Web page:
• Install a whole house fan. A new whole house fan installed between ceiling joists in the house can help defer central air conditioning use, and cut down on electricity bills.

    In the Kitchen

    Whether or not you plan to buy a new range or other cooking appliances, you can probably save some money by modifying your cooking habits.

    • Whenever possible, keep pots and pans covered. You will save fuel and shorten cooking time as well.
    • Using the proper flame height conserves fuel. The low flame setting is best for delicate sauces and milk, melting butter and cooking for small amounts of food. At a medium rate you can maintain a consistent boil, simmer, cook, fry or brown foods.
    • The highest flame setting should be reserved for a quick boil, stir frying or rapid cooking.
    • Use the microwave to provide a quick efficient alternative to oven cooking. Foods cook for a fraction of the energy and time.
    • Turn refrigerator setting to above 37°. Your refrigerator that is on 24 hours a day accounts for about 15% of the total home electricity bill. Check and clean the coils on the back or bottom of your refrigerator regularly, don't make it work harder than necessary. See your appliance manual for maintenance instructions. If you have an extra freezer or refrigerator that is nearly empty turn it off.

    In the Laundry Room

    • Replace your old gas dryer with a new one and save over 50% in energy costs.
    • Wash with warm or cold water, Always rinse in cold water.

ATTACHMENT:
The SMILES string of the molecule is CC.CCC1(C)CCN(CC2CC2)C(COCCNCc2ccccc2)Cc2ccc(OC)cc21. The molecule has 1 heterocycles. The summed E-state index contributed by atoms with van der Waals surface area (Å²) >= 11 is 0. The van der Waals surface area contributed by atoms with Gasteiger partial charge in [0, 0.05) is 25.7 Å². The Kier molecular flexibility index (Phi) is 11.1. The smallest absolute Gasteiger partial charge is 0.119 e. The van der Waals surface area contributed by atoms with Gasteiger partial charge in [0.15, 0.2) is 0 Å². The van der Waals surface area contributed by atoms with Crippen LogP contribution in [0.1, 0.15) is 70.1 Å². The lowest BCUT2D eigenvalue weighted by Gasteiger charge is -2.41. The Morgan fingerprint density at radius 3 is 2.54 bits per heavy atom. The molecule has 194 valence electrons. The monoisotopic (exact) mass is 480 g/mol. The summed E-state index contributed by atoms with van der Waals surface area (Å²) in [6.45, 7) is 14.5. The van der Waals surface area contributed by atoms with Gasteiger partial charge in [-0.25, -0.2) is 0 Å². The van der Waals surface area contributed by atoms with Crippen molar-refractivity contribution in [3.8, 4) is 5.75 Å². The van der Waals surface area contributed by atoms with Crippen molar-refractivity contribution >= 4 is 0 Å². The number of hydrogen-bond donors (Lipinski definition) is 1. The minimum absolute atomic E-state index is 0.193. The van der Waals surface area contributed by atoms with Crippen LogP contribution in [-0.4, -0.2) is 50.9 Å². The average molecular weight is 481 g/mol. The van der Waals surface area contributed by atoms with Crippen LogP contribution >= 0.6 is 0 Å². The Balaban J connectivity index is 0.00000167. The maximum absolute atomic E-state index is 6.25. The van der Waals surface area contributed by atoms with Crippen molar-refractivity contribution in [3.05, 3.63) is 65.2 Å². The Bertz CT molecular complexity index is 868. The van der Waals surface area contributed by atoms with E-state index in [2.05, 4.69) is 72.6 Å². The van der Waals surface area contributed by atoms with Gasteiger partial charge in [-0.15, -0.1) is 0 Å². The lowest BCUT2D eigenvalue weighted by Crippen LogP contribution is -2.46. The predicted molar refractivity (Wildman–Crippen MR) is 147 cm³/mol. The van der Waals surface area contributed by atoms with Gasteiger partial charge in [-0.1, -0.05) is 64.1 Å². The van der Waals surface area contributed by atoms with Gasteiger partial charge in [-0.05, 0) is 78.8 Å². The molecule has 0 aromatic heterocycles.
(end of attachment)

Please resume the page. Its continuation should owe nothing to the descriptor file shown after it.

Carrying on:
• Dry full loads of clothes but don't overfill the dryer. One washer load is one dryer load. Clothes should tumble freely.
    • Don't over dry clothes - it wastes energy, causes shrinkage, and shortens the life of the clothes.
    • Separate lightweight from heavyweight fabrics for faster, more even drying.
    • Dry two or more loads in a row, taking advantage of the heat still in the dryer from the first load. .

    In the Living Areas

    • When replacing appliances or equipment, buy products with the Energy Star® label, the symbol for energy efficiency. Households that replace existing equipment with Energy Star® products can cut annual energy bills by up to 30 percent.
    • Activate your Energy Star® "sleep" feature on home office equipment so that it automatically powers down when not in use to save up to $70 annually in electricity bills and improve product longevity.
    • Install glass doors in front of the fireplace to help keep warm air in the home.
    • Along with gas logs, add a cast-iron fireback to your fireplace to promote heat transfer into the room. Positioned against the back wall of a fireplace, a fireback protects the masonry of the back wall and radiates the heat of the fire forward.

    In the Yard

    • Consider landscaping around the home: Plant evergreen trees on the north side and leafy trees on the south side of your home to block winter winds and the summer sun.
    • Consider a solar cover for your pool; it lies on the water's surface and heats the water from the sun.
    • Pool and spa combos save energy because they share the same filtration and heating systems.
    • Use a time clock to pre-set the exact hours you want your pool heated.
    • When closing a pool for winter, drain all the water from the heater, filter, pump, and piping systems. Remove the pump motor and store in a dry place.

     

Water Usage Gauge